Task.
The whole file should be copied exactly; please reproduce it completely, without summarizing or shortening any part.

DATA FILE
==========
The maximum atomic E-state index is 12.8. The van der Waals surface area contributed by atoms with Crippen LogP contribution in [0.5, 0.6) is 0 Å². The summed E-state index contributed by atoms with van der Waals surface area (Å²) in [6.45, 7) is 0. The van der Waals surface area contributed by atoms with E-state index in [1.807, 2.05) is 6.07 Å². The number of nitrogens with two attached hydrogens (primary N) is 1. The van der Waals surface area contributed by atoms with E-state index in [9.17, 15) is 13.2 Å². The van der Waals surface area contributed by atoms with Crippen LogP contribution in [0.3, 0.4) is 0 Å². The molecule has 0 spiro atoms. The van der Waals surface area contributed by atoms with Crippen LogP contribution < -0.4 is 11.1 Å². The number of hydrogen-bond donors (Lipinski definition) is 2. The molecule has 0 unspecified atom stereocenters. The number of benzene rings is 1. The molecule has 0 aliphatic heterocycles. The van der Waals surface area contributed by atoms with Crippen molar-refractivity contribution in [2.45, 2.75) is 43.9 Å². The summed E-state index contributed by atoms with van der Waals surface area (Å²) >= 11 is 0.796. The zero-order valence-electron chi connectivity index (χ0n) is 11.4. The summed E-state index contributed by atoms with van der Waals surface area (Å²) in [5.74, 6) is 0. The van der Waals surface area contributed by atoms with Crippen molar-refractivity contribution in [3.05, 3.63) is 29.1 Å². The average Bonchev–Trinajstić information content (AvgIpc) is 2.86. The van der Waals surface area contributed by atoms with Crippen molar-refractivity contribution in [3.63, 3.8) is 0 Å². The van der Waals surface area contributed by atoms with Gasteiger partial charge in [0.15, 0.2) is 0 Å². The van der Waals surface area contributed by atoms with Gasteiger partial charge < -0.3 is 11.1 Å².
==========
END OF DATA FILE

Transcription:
The maximum atomic E-state index is 12.8. The van der Waals surface area contributed by atoms with Crippen LogP contribution in [0.5, 0.6) is 0 Å². The summed E-state index contributed by atoms with van der Waals surface area (Å²) in [6.45, 7) is 0. The van der Waals surface area contributed by atoms with E-state index in [1.807, 2.05) is 6.07 Å². The number of nitrogens with two attached hydrogens (primary N) is 1. The van der Waals surface area contributed by atoms with E-state index in [9.17, 15) is 13.2 Å². The van der Waals surface area contributed by atoms with Crippen LogP contribution in [0.3, 0.4) is 0 Å². The molecule has 0 spiro atoms. The van der Waals surface area contributed by atoms with Crippen LogP contribution < -0.4 is 11.1 Å². The number of hydrogen-bond donors (Lipinski definition) is 2. The molecule has 0 unspecified atom stereocenters. The number of benzene rings is 1. The molecule has 0 aliphatic heterocycles. The van der Waals surface area contributed by atoms with Crippen molar-refractivity contribution in [2.45, 2.75) is 43.9 Å². The summed E-state index contributed by atoms with van der Waals surface area (Å²) >= 11 is 0.796. The zero-order valence-electron chi connectivity index (χ0n) is 11.4. The summed E-state index contributed by atoms with van der Waals surface area (Å²) in [5.74, 6) is 0. The van der Waals surface area contributed by atoms with Crippen molar-refractivity contribution in [3.05, 3.63) is 29.1 Å². The average Bonchev–Trinajstić information content (AvgIpc) is 2.86. The van der Waals surface area contributed by atoms with Crippen molar-refractivity contribution in [3.63, 3.8) is 0 Å². The van der Waals surface area contributed by atoms with Gasteiger partial charge in [0.15, 0.2) is 0 Å². The van der Waals surface area contributed by atoms with Gasteiger partial charge < -0.3 is 11.1 Å².